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Under scrutiny at the Phuket Aquarium, the box jellyfish

Phuket Box Jellyfish: Biologists Sound Public Alert

Thursday, October 23, 2008
Readers Comment Below

THE DIRECTOR of the Phuket Marine Biological Centre, Vannakiat Thubthimsaeng, has alerted key tourism groups, media, hospitals, local authorities and the island's new Governor to the presence of potentially dangerous box jellyfish in the waters of the region.

His warning comes in a letter sent to a long list of people in high positions on the island.

It follows the death of a Swedish girl off Koh Lanta in April and two news reports this week by Phuketwan that disclosed the presence of box jellyfish in the sea off Phuket's east coast.

Box jellyfish have been found near at least one patch of mangroves not far from Phuket City.

Scientists do not believe there is a likelihood of an outbreak on the west coast, the location of Phuket's best-known tourist beaches.

In the letter, dated October 21, Khun Vannakiat recorded the death of the Swedish tourist off Koh Lanta, Krabi, on April 3 this year.

A second tourist suffered stings in the incident but survived.

''The Phuket Marine Biological Center sent a team to conduct research in the area between July 2-4 with a team of researchers and a doctor from the Epidemiology Investigation and Surveilance Section of the Ministry of Public Health,'' the letter says.

It goes on to warn fishermen, tourists and the public generally that box jellyfish have since been found in waters off Phuket.

Shrimp nets were cast off Koh Lanta and in two hours, researchers captured six box jellyfish.

On August 22, seven more box jellyfish were captured off Koh Lanta.

On July 27-30, box jellyfish were also encountered in mangrove stake traps at Nam Bor Bay, (on Phuket's east coast, between Phuket City and Cape Panwa.)

More were found in the same area between October 20-21, the letter said.

Can Phuket keep the box jellyfish at bay, not in the bay? Please tell us via the Comment box below

The jellyfish tended to live near mangrove forests in brackish water, Khun Vannakiat added. He said there had been no sightings on Phuket's west coast.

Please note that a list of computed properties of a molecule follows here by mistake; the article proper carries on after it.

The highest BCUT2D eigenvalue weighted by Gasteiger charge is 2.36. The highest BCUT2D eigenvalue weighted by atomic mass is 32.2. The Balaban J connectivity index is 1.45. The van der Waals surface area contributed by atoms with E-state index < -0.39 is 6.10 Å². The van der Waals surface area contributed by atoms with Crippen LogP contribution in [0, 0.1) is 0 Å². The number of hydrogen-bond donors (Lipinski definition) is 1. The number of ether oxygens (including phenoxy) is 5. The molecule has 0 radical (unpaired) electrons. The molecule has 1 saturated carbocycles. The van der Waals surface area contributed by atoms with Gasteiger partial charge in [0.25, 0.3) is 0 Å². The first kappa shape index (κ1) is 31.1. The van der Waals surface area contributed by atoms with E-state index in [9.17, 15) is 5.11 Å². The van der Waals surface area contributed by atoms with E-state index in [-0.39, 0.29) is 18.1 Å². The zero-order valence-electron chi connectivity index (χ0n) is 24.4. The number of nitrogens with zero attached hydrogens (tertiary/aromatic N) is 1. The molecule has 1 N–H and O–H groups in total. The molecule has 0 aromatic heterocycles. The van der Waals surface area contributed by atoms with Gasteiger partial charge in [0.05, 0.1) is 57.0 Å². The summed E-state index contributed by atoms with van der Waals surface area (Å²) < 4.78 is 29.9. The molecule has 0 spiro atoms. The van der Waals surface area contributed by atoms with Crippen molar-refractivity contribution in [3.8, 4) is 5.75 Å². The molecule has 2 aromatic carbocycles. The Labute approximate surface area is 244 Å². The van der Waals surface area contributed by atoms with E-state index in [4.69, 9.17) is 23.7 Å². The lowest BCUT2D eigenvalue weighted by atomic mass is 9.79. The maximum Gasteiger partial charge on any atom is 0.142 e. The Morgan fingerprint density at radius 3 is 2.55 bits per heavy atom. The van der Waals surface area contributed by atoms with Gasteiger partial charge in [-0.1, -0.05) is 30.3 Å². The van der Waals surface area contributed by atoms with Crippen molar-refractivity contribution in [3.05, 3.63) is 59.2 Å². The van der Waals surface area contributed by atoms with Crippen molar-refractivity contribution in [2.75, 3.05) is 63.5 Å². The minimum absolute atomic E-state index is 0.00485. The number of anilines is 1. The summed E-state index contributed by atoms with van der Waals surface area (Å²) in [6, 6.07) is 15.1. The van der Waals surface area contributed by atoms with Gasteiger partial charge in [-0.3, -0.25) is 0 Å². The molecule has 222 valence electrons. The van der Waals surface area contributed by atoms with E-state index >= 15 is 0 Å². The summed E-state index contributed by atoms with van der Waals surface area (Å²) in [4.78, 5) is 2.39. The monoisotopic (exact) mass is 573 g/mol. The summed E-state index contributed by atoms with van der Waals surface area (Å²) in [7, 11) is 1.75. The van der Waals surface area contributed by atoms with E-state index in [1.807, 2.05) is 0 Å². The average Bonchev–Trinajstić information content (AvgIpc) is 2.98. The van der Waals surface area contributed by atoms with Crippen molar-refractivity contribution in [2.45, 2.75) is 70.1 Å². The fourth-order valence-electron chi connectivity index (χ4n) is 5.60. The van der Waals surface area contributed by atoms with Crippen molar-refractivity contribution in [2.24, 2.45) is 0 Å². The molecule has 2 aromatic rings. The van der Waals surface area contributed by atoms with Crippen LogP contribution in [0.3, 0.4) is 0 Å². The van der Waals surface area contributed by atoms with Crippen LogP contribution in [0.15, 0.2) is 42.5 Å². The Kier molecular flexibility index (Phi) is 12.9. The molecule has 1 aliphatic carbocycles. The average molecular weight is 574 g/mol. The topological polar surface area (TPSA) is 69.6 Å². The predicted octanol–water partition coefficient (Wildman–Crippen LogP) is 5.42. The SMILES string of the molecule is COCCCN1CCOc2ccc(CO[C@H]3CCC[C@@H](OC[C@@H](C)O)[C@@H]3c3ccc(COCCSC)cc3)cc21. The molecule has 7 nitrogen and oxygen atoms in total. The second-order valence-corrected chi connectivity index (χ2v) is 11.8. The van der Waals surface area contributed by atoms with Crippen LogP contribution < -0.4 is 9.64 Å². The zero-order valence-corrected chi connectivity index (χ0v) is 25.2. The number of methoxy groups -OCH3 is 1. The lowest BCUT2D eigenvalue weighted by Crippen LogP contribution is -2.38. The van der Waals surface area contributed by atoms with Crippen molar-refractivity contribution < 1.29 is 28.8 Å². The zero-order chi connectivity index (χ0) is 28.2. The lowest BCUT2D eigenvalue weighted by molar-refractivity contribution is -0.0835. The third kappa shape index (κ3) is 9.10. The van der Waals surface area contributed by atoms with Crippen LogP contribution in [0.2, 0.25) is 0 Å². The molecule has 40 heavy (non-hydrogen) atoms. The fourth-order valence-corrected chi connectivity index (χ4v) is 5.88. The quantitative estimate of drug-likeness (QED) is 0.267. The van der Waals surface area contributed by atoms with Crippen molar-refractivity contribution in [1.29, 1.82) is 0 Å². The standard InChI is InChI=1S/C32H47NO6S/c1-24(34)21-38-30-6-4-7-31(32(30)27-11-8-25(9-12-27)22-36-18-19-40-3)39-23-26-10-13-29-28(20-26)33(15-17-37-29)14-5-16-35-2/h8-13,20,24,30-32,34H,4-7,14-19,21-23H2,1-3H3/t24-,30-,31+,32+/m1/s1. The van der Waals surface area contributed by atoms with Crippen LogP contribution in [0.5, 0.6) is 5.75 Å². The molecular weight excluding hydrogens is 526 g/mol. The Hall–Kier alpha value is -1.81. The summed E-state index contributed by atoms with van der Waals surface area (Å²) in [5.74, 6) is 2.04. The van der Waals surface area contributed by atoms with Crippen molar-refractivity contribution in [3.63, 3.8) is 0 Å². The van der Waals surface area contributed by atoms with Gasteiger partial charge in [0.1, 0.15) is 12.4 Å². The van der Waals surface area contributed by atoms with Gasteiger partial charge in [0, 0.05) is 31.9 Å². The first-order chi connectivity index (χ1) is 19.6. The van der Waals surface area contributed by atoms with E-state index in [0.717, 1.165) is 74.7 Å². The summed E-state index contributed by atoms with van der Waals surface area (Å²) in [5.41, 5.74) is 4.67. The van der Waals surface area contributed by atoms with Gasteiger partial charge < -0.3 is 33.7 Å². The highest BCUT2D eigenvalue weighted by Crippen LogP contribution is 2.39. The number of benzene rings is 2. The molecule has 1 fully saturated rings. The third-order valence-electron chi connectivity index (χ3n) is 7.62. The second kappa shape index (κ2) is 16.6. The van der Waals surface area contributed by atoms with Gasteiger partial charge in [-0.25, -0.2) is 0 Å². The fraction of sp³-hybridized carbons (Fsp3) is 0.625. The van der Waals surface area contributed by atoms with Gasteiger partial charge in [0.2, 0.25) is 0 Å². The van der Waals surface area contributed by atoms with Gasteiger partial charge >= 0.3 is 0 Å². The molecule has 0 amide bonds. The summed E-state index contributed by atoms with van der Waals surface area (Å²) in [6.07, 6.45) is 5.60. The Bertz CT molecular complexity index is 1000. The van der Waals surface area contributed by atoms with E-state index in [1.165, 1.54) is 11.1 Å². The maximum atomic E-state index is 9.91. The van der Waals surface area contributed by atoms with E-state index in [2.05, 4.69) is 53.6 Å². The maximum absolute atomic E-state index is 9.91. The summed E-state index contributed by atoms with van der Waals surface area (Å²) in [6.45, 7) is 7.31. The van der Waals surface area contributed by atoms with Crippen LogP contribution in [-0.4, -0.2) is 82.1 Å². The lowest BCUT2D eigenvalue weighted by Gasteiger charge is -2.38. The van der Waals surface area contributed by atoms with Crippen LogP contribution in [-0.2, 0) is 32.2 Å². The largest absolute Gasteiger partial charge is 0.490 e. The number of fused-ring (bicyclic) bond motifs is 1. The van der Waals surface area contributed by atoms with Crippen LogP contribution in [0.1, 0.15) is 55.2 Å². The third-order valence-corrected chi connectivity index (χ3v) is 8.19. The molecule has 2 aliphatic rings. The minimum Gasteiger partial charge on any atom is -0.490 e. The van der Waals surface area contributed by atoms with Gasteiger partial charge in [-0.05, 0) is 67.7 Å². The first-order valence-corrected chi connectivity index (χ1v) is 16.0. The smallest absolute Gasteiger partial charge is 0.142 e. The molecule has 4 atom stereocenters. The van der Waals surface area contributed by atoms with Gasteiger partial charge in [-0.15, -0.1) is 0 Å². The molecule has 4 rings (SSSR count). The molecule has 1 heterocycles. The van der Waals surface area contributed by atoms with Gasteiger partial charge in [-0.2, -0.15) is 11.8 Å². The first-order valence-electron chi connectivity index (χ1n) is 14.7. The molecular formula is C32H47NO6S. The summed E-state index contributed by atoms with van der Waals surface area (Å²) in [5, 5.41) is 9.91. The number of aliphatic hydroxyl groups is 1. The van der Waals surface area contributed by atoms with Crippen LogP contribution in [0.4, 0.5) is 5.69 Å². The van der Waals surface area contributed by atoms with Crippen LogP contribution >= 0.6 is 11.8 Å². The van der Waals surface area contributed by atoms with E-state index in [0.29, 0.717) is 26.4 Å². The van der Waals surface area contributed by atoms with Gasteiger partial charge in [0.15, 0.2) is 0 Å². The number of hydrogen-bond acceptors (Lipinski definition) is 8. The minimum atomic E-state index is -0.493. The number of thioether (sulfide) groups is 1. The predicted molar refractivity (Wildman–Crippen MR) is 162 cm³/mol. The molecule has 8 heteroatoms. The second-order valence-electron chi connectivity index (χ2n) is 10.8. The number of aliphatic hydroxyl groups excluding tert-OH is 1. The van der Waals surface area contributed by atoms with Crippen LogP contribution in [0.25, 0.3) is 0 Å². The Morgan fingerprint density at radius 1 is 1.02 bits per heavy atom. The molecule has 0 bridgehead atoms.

Phuketwan has been told that research is now being conducted in Australia, where box jellyfish are better-known, on the two distinct types of jellyfish found in Phuket and Krabi waters.

Release of the letter poses a challenge this week for two men at the top who are new to their positions.

The Governor of Phuket, Dr Preecha Roungjun, started his job on Monday.

On Saturday, the new director of the regional office of the Tourism Authority of Thailand, Settapan Puttanee, is due to arrive to take up his post.

Khun Settapan, who is transferring from his role as director in the TAT's New York office, has spent the past few months as a Buddhist monk.


By Phuketwan editor Alan Morison
POLITICAL uncertainty in Bangkok, protestors in the streets, war with a neighboring country, an airport blockade, a state of emergency declaration, the possibility of an avian flu breakout . . .

All these things have loomed in 2008 as threats to tourism in Thailand, and especially Phuket.

Who would have dreamed that the biggest and potentially most serious threat of all would emerge from under the water, in the shape of the fearsome box jellyfish?

One of the great attractions of Phuket is that its waters are comparatively safe, particularly in high season.

The discovery of box jellyfish in the process of expanding territory poses serious concerns for the future.

A wider public warning and an alert system for further discoveries are both now essential. That will be the job of scientists and public health authorities.

Phuket's marine biologists have done the right thing in alerting the island and the region to the presence of two types of box jellyfish, which have the potential to kill or inflict painful wounds.

It would be a disgrace if people were stung, without a public alert being sounded.

The box jellyfish has proved to be highly adaptable. Marine science is now trying to catch up.

While researchers can tell us only a little about the two species now in the region's waters, we expect knowledge to improve rapidly with the combined help of local fisherfolk and Australian researchers.

Tracking the jellyfish, mapping jellyfish territory, defining its habits and studying its life cycle should now become urgent priorities for scientists.

In terms of what the public needs to be told, it's essential from here on that bulletins should be released whenever a new outbreak is discovered.

As well as warning everyone of the present danger, Thailand's public health authorities now have the vital, constant task of keeping residents and visitors alert to the latest developments.

Nobody wants to damage Phuket's tourism industry. We all hope these outbreaks will cease and that the jellyfish can be confined.